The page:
LACONIA — Last evening the Belknap County budget process for 2014 began where the one for 2013 ended, amid acrimony and confusion between the county convention and county commission.
County Administrator Debra Shackett presented the $26.6 million budget recommended by the commissioners, noting that it would increase the total appropriation by 0.7 percent increase and the total tax commitment by 4.0 percent. Calling the budget "a very bare-bones plan," she said that expenditures in 2014 would closely match those of 2008 "with virtually no tax increase since then." Meanwhile, she continued the cost-of-living has risen 10 percent. As a result, she concluded that the "the nominal wage increases included in this budget (a 1.6-percent cost-of-living adjustment and 3 percent step increase for eligible employees) will not come close to making up for the decreasing take home pay for our employees over the past three years."
Shackett said that the commissioners recommended drawing $2 million from the undesignated fund balance (reserve fund), $350,000 less than last year, to reduce the amount to be raised by property taxes. Recalling that the commissioners aimed to maintain a fund balance of between $5 million and $6 million to ensure the county's credit rating stay healthy, she described the projected fund balance of $2.2 million as "dismal." A string of tight budgets, she feared, would leave the county with little or not fund balance, which would "result in a significant tax rate increase and the credit rating at an all time low."
Rep. Frank Tilton (R-Laconia), who chairs the executive committee of the convention, challenged the assertion that the proposed budget represented an increase of 0.7 percent in appropriations and 4.0 percent in taxes as "deceptive." He explained that in 2013 the budget included an appropriation of more than $553,463, representing the cost of the Lakes Region Mutual Fire Aid Association (LRMFAA) to the 11 municipalities of the county. This year the appropriation has been struck from the county budget and the LRMFAA will bill the municipalities directly. Adjusting for the difference, he said that the cost of providing the same services next year as this year would rise by 2.8 percent and the tax commitment by 8.2 percent.
Shackett called the charge of deception "rude and offensive," but when Tilton pressed the point and repeated his calculation she insisted "the commissioners had no intent to deceive."
Commissioner Steve Nedeau of Meredith calmed the troubled waters by thanking Tilton for his part in removing the appropriation for the lRMFAA from the county budget.
"I'm wondering," said Representative Jane Cormier (R-Alton), "if the budget process is the same one we had before."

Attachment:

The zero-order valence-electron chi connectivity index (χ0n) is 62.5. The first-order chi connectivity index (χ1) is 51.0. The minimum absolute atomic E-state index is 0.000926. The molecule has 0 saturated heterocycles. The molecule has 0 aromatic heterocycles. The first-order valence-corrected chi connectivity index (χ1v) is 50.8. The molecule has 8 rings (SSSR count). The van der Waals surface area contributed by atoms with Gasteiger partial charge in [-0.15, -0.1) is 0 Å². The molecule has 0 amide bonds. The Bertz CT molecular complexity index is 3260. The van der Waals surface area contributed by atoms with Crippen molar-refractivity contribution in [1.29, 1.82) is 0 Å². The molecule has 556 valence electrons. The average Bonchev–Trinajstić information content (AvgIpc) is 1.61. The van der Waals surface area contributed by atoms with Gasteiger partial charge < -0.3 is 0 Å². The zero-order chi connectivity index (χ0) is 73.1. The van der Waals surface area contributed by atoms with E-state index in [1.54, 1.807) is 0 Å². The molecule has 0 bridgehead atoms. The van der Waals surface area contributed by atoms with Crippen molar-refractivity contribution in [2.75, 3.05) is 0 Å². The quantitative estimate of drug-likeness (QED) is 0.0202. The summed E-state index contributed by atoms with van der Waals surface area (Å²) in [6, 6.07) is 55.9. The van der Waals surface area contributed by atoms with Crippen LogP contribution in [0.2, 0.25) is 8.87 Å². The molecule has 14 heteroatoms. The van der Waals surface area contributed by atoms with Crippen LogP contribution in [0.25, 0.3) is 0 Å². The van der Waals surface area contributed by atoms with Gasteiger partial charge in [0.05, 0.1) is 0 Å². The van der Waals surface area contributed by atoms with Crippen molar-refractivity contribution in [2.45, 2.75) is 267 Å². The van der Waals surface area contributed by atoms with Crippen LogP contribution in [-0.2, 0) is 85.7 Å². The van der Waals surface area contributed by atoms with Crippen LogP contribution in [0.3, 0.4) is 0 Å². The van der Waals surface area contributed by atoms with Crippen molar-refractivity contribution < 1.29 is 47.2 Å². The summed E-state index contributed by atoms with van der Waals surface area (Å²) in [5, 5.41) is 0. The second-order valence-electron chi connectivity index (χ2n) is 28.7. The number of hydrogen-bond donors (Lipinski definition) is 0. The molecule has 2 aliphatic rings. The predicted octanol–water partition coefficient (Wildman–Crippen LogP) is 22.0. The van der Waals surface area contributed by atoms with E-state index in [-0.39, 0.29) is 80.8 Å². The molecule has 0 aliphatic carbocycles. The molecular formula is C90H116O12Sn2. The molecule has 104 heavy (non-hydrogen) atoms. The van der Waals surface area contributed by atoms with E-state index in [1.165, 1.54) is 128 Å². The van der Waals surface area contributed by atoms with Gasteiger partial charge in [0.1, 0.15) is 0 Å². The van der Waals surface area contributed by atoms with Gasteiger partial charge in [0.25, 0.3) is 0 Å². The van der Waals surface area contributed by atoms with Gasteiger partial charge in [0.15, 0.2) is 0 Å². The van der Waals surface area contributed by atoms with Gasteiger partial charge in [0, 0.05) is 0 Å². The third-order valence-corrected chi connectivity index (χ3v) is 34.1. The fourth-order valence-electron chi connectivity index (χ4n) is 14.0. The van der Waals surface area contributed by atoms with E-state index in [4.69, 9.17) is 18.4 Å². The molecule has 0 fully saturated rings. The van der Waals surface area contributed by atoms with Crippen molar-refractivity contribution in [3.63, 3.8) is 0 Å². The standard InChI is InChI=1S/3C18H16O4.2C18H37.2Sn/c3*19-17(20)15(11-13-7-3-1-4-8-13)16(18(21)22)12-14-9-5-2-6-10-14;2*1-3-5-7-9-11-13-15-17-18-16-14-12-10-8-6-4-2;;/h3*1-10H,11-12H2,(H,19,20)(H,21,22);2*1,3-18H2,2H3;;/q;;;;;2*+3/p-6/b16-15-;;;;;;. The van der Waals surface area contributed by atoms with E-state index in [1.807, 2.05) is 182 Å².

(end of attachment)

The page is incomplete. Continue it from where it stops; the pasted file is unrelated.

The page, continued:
"I hope not," Shackett remarked.
Just how the convention intends to handle the commissioner's recommended budget is not at all clear, Representative Colette Worsman (R-Meredith), who chairs the convention, announced she intended to convene a "budget hearing" on January 7 at 5 p.m.
Shackett asked Worsman if she expected the administrative staff and department heads to assist when the convention met. "I do not know at this point," Worsman answered.
But, Worsman asked Shackett to provide the payroll, with salaries, wages and benefits, for each department. "What is the purpose of your request? asked Representative Ruth Gulick (D-New Hampton), who cautioned her against micro-managing. "It's information I would like," Worsman replied.
"It's all about the salaries," said Gulick. "That's what I think and that's what I'm afraid of."
Rep. Dennis Fields (R-Sanbornton), who is serving his 14th term in the New Hampshire House of Representatives, asked if the convention would first divide into sub-committees to review the budgets of the county departments then present their findings to the convention as it has done in the past.
"I haven't made that decision yet," Worsman replied.
Fields insisted that the sub-committees should be convened then report to the convention. When Worsman repeated that the convention should meet in January, Fields said "you're doing a disservice by not having our sub-committees do their job." He charged that a year ago Worsman derailed the budget by holding a caucus of the Republican members of the convention to begin the process and warned against taking the same course again.
"Enough, Dennis," Worsman said. "Enough!"
"I'm not going to toe the line," Fields shot back. "I will not be a puppet."
Tilton argued that salaries, wages and benefits, which are common to all departments, could be addressed most effectively by the entire convention rather than in sub-committees. He said that sub-committees could return with inconsistent recommendations that the convention would have to reconcile.
Rep. David Huot (D-Laconia), also suggested convening the sub-committees, explaining that it was an opportunity to plumb the differences between what the department heads requested and what the commissioners recommended. "We are responsible for doing what is necessary," he said, "and sometimes that's hard to swallow." He reminded his colleagues that in preparing a budget they must "look beyond November" by addressing the needs of the county and not deferring necessary expenditures, especially capital projects.
However a motion to begin the process with sub-committees failed by vote of eight-six, with four members absent. Representative Don Flanders (R-Laconia) then moved to meet in January as Worsman proposed and, after a general discussion of the budget, divide into sub-committees to meet with the department heads. The motion carried unanimously by a voice vote.